Thursday, May 06, 2004

White House Asks GOP in Congress to Add $25 Billion

(apologies to Carl Hulse and Thom Shanker of the New York Times)

WASHINGTON, May 5 — The Bush administration, which once said it had enough money to provide for the nation's children through 2004, asked Republican leaders of Congress on Wednesday to add $25 billion for education, health care, and safe, affordable housing beginning Oct. 1.

The Deputy Education Secretary and the White House budget director delivered the request to the leaders in a closed hourlong meeting. After it, lawmakers said they expected to comply with the request, which would be added to more than $400 billion already sought for improvement of the lives of children worldwide.

The request, which was not a surprise to lawmakers responsible for budgets and spending, arrived as the administration tries to manage the furor over reports of Americans leaving poor children behind. And it arrived two years after the Census acknowledged that 12.1 million American children under the age of 18 lived in poverty in 2002, up from 11.7 million in 2001.

In a statement on Wednesday, President Bush took note of the many families struggling to make ends meet in the difficult economic times that made the last few years especially difficult for American children. Mr. Bush said he and the Secretary of Education had consulted teachers, school administrators, and parents before making the request.

"While we do not know the precise costs for operations next year," Mr. Bush said, "recent developments on the ground and increased demands on our educators, social workers, and other service providers indicate the need to plan for contingencies. We must make sure there is no disruption in funding and resources for our children and families."

Mr. Bush went on to say that preliminary evidence from No Child Left Behind demonstrates a clear need to provide a deeper, broader network of services to America's families and children, including access to pre-natal and childhood health care; psychological services for children who have witnessed traumatic events; clean, safe housing for families; support and advice for new parents; small, community-oriented schools where children feel recognized, loved, and challenged by their peers, parents, and teachers; and incentives for bright, educated, young people to go into and stay in the field of teaching. "What we have found when we looked at the first few years of NCLB is that we will continue to leave children behind until the day when we begin to address the impact of poverty on our children. We must move past the test-and-punish regime to a more subtle, multi-pronged solution focusing on supporting families through times of economic hardship."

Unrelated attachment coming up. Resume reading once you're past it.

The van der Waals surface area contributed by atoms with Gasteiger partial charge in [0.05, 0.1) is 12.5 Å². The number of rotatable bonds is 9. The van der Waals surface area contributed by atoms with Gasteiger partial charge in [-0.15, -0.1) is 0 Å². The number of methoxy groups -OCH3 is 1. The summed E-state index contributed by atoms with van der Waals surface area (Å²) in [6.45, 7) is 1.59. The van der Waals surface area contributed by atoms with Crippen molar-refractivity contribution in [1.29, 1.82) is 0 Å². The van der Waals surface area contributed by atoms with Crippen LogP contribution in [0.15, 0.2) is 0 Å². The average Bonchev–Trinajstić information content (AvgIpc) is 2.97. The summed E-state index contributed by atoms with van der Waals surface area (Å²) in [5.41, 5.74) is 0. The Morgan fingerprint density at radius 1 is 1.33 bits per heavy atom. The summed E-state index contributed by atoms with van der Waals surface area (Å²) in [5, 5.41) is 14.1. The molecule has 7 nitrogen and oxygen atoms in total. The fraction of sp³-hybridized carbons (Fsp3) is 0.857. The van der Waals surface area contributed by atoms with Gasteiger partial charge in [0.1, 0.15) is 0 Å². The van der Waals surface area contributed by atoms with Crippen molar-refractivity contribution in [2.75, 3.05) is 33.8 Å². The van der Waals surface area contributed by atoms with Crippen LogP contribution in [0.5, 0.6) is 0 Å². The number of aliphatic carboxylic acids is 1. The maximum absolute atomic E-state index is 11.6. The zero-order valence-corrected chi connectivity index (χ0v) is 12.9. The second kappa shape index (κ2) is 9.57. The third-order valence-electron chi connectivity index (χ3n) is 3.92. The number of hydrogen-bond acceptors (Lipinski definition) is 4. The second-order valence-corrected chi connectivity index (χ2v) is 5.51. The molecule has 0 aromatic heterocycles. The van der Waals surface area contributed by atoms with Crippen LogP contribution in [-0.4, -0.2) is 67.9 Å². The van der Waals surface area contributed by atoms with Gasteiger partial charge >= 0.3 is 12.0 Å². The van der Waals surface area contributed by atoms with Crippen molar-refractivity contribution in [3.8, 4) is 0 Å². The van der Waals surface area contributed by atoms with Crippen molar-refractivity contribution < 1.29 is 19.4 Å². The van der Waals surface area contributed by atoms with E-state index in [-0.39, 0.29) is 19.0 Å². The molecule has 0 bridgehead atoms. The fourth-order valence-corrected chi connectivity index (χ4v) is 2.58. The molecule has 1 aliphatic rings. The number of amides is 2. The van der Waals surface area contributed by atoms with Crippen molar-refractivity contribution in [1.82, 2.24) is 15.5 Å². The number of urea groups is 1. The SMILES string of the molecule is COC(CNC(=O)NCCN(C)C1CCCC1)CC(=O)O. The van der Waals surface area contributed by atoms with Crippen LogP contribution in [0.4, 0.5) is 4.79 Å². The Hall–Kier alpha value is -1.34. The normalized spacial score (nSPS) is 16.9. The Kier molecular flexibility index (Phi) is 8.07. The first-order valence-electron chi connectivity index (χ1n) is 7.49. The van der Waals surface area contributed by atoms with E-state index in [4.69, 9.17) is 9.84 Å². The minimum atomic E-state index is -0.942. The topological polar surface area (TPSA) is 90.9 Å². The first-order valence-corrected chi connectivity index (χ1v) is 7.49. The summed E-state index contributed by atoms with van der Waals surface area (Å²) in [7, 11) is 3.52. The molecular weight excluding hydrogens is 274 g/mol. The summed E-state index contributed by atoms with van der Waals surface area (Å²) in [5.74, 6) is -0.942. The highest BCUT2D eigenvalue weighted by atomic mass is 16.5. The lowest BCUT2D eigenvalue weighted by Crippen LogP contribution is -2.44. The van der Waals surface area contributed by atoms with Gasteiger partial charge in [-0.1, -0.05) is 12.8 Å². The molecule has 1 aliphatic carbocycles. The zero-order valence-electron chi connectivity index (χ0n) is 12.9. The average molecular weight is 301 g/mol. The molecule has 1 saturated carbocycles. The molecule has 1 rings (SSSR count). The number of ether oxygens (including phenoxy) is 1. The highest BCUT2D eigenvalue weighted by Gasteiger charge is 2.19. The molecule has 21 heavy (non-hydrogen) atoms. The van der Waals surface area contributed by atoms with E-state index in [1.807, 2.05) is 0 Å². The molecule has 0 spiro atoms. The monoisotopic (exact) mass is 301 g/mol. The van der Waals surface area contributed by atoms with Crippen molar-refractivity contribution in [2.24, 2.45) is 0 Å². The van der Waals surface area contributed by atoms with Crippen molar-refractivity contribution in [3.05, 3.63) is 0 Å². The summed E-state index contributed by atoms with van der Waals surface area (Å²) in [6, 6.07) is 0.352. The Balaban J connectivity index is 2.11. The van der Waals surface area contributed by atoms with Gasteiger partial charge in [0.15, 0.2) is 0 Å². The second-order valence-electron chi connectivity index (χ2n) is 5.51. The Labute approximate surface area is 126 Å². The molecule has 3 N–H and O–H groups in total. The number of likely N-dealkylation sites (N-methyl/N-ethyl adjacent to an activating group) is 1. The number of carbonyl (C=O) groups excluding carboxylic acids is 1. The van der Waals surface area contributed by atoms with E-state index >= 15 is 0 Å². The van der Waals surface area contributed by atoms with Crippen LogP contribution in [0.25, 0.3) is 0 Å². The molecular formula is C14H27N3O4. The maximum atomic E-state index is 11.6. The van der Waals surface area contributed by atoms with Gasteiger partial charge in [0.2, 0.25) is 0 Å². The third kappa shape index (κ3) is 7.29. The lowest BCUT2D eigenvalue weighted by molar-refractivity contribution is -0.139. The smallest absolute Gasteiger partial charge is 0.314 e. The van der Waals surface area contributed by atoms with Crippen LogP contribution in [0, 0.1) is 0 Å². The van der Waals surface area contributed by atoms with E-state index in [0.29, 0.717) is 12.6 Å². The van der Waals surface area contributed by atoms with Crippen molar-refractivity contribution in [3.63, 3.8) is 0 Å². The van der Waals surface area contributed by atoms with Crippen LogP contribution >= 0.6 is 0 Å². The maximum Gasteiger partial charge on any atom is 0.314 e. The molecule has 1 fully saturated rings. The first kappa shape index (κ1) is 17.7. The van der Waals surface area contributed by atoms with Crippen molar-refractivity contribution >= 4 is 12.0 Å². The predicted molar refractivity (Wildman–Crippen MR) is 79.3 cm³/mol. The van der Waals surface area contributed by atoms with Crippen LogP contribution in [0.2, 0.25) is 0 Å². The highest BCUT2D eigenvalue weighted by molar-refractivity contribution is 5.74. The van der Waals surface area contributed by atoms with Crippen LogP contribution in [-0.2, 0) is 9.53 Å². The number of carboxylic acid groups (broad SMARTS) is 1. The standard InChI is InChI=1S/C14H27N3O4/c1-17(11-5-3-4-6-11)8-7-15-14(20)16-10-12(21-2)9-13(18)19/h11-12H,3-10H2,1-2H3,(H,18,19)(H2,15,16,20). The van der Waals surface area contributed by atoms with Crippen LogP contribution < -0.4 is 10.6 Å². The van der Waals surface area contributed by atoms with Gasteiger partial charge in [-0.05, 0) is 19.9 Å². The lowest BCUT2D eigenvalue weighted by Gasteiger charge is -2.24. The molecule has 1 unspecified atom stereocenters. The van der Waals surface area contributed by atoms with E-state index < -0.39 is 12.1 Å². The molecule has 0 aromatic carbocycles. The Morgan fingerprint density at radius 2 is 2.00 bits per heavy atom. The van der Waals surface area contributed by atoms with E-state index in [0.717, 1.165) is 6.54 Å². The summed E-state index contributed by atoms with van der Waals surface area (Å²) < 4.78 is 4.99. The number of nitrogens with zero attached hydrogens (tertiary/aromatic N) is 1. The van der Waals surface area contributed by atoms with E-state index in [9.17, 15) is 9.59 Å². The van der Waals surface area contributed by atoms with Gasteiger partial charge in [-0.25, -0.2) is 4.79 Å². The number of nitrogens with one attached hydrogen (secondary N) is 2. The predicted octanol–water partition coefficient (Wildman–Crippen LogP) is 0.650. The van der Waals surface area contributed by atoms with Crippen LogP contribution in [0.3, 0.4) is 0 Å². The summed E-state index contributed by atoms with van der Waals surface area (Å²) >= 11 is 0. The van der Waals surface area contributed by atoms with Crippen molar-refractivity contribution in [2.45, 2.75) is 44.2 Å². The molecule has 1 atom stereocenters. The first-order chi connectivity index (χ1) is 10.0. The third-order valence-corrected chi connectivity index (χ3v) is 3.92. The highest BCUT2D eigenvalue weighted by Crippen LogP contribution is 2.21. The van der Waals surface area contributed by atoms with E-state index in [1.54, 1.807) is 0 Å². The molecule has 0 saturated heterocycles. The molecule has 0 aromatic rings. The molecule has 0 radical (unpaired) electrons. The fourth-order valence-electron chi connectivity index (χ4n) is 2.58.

In contrast to two previous emergency spending requests that totaled more than $165 billion, lawmakers said the new money would be filtered through the regular budget and appropriations process and was intended only to get the administration through the end of this year and the start of the next.

"Frankly, I think it is really not going to be enough, but it will get us through until the administration comes up with a major supplemental," said Representative C. W. Bill Young, the Florida Republican who is chairman of the Appropriations Committee, using the Congressional term for an emergency spending request.

Mr. Young said the Dept. of Education might also seek authority to shift some money it has to pay for reduced class sizes and increased pay to attract experienced, highly-educated teachers in America's schools beginning Sept. 5, the start of the next school year.

The House and Senate provided more than $25 billion in special education and family support reserves in the budgets that they adopted this year, and lawmakers said the new request would be accounted for in the spending plan, which remains to be completed and approved.

"I knew it was coming, and we budgeted for it for this exact reason," Representative Jim Nussle, the Iowa Republican who is chairman of the House Budget Committee, said. "We need money for the folks out there in the schools, and we are going to make sure it is there for them."

A senior Democrat on spending issues, Representative David Obey of Wisconsin, noting that Democrats were fully a part of the bipartisan budget discussion, said the meeting "represents yet another effort to cooperate for the benefit of all children, an issue which transcends election year politics."

"The American people should be given all the facts about the true costs of neglecting the health and education of a generation of children," Mr. Obey said.

When the administration introduced its budget this year, officials said they did not intend to seek more money in 2004, relying on the $87 billion approved in November. But the situation in the schools has changed, and the Education Dept. has said it is spending its money much faster than it had anticipated.

Members of both parties in Congress have been pressing the administration to request more money if the schools need it, saying the White House should not avoid the issue out of nervousness over the political ramifications.

Can you just imagine?!


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